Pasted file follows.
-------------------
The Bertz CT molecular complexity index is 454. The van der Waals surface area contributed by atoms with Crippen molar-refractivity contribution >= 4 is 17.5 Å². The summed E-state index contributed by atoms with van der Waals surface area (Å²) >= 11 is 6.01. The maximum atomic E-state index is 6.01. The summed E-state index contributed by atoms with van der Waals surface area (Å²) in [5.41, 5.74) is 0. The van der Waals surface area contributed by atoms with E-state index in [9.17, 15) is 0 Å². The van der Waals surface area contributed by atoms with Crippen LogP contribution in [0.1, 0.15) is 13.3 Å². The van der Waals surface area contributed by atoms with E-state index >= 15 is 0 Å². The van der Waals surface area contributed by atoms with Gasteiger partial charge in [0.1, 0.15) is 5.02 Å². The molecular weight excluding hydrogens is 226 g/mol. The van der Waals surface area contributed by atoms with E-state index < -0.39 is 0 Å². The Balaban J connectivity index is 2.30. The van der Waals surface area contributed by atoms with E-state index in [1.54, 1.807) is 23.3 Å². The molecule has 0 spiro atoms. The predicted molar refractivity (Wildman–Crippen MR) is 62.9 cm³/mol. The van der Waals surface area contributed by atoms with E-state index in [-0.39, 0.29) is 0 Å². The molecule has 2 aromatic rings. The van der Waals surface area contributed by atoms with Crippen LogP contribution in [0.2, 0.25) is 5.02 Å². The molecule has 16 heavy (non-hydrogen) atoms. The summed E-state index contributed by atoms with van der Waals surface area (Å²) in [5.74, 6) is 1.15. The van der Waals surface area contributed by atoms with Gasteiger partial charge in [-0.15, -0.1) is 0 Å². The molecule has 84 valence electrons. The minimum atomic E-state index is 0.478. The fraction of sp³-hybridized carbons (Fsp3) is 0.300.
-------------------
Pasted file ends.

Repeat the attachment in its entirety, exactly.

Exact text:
The Bertz CT molecular complexity index is 454. The van der Waals surface area contributed by atoms with Crippen molar-refractivity contribution >= 4 is 17.5 Å². The summed E-state index contributed by atoms with van der Waals surface area (Å²) >= 11 is 6.01. The maximum atomic E-state index is 6.01. The summed E-state index contributed by atoms with van der Waals surface area (Å²) in [5.41, 5.74) is 0. The van der Waals surface area contributed by atoms with E-state index in [9.17, 15) is 0 Å². The van der Waals surface area contributed by atoms with Crippen LogP contribution in [0.1, 0.15) is 13.3 Å². The van der Waals surface area contributed by atoms with E-state index >= 15 is 0 Å². The van der Waals surface area contributed by atoms with Gasteiger partial charge in [0.1, 0.15) is 5.02 Å². The molecular weight excluding hydrogens is 226 g/mol. The van der Waals surface area contributed by atoms with E-state index < -0.39 is 0 Å². The Balaban J connectivity index is 2.30. The van der Waals surface area contributed by atoms with E-state index in [1.54, 1.807) is 23.3 Å². The molecule has 0 spiro atoms. The predicted molar refractivity (Wildman–Crippen MR) is 62.9 cm³/mol. The van der Waals surface area contributed by atoms with E-state index in [-0.39, 0.29) is 0 Å². The molecule has 2 aromatic rings. The van der Waals surface area contributed by atoms with Crippen LogP contribution in [0.2, 0.25) is 5.02 Å². The molecule has 16 heavy (non-hydrogen) atoms. The summed E-state index contributed by atoms with van der Waals surface area (Å²) in [5.74, 6) is 1.15. The van der Waals surface area contributed by atoms with Gasteiger partial charge in [-0.15, -0.1) is 0 Å². The molecule has 84 valence electrons. The minimum atomic E-state index is 0.478. The fraction of sp³-hybridized carbons (Fsp3) is 0.300.